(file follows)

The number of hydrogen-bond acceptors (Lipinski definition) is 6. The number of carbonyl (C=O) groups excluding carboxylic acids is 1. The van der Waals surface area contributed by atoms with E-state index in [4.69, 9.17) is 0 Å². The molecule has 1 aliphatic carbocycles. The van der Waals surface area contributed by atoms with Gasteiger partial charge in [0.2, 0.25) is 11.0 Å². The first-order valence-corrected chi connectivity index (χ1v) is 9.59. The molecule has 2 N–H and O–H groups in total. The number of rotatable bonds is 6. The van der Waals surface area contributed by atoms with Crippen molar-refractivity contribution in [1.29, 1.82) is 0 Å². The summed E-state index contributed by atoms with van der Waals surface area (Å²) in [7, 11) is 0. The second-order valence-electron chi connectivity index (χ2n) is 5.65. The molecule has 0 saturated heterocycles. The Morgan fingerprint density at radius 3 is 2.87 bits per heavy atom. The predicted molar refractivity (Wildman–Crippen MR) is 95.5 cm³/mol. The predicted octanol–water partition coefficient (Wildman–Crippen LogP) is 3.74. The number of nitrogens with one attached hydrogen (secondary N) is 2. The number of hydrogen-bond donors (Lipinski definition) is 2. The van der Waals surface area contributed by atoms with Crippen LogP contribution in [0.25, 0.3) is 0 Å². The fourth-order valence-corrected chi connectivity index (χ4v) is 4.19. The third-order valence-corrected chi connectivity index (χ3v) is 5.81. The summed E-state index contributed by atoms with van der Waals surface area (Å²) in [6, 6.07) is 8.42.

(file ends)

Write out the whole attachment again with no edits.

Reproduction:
The number of hydrogen-bond acceptors (Lipinski definition) is 6. The number of carbonyl (C=O) groups excluding carboxylic acids is 1. The van der Waals surface area contributed by atoms with E-state index in [4.69, 9.17) is 0 Å². The molecule has 1 aliphatic carbocycles. The van der Waals surface area contributed by atoms with Gasteiger partial charge in [0.2, 0.25) is 11.0 Å². The first-order valence-corrected chi connectivity index (χ1v) is 9.59. The molecule has 2 N–H and O–H groups in total. The number of rotatable bonds is 6. The van der Waals surface area contributed by atoms with Crippen molar-refractivity contribution in [1.29, 1.82) is 0 Å². The summed E-state index contributed by atoms with van der Waals surface area (Å²) in [7, 11) is 0. The second-order valence-electron chi connectivity index (χ2n) is 5.65. The molecule has 0 saturated heterocycles. The Morgan fingerprint density at radius 3 is 2.87 bits per heavy atom. The predicted molar refractivity (Wildman–Crippen MR) is 95.5 cm³/mol. The predicted octanol–water partition coefficient (Wildman–Crippen LogP) is 3.74. The number of nitrogens with one attached hydrogen (secondary N) is 2. The number of hydrogen-bond donors (Lipinski definition) is 2. The van der Waals surface area contributed by atoms with Crippen LogP contribution in [0.25, 0.3) is 0 Å². The fourth-order valence-corrected chi connectivity index (χ4v) is 4.19. The third-order valence-corrected chi connectivity index (χ3v) is 5.81. The summed E-state index contributed by atoms with van der Waals surface area (Å²) in [6, 6.07) is 8.42.